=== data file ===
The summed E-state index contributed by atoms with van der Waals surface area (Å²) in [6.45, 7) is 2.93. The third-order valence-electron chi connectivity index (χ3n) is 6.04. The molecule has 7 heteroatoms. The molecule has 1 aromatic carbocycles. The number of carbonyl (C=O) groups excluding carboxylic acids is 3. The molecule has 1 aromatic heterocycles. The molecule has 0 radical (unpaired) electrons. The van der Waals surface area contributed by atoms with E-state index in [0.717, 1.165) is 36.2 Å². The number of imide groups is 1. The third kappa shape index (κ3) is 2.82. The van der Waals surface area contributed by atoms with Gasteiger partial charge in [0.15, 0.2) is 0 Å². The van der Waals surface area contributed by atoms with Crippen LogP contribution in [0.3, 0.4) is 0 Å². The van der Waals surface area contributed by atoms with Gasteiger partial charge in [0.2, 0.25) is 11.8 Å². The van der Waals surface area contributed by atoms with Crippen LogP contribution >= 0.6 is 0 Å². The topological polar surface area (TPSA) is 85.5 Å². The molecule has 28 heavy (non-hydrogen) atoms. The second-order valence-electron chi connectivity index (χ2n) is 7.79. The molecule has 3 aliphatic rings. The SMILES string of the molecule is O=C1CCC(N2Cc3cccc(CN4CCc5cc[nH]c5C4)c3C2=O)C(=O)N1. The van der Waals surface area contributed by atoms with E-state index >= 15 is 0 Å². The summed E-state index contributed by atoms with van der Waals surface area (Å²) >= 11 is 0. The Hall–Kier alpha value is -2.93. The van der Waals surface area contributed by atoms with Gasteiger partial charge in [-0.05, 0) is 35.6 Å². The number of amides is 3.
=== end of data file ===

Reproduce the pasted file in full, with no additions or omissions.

The summed E-state index contributed by atoms with van der Waals surface area (Å²) in [6.45, 7) is 2.93. The third-order valence-electron chi connectivity index (χ3n) is 6.04. The molecule has 7 heteroatoms. The molecule has 1 aromatic carbocycles. The number of carbonyl (C=O) groups excluding carboxylic acids is 3. The molecule has 1 aromatic heterocycles. The molecule has 0 radical (unpaired) electrons. The van der Waals surface area contributed by atoms with E-state index in [0.717, 1.165) is 36.2 Å². The number of imide groups is 1. The third kappa shape index (κ3) is 2.82. The van der Waals surface area contributed by atoms with Gasteiger partial charge in [0.15, 0.2) is 0 Å². The van der Waals surface area contributed by atoms with Crippen LogP contribution in [0.3, 0.4) is 0 Å². The van der Waals surface area contributed by atoms with Gasteiger partial charge in [0.2, 0.25) is 11.8 Å². The van der Waals surface area contributed by atoms with Crippen LogP contribution >= 0.6 is 0 Å². The topological polar surface area (TPSA) is 85.5 Å². The molecule has 28 heavy (non-hydrogen) atoms. The second-order valence-electron chi connectivity index (χ2n) is 7.79. The molecule has 3 aliphatic rings. The SMILES string of the molecule is O=C1CCC(N2Cc3cccc(CN4CCc5cc[nH]c5C4)c3C2=O)C(=O)N1. The van der Waals surface area contributed by atoms with E-state index >= 15 is 0 Å². The summed E-state index contributed by atoms with van der Waals surface area (Å²) >= 11 is 0. The Hall–Kier alpha value is -2.93. The van der Waals surface area contributed by atoms with Gasteiger partial charge in [-0.05, 0) is 35.6 Å². The number of amides is 3.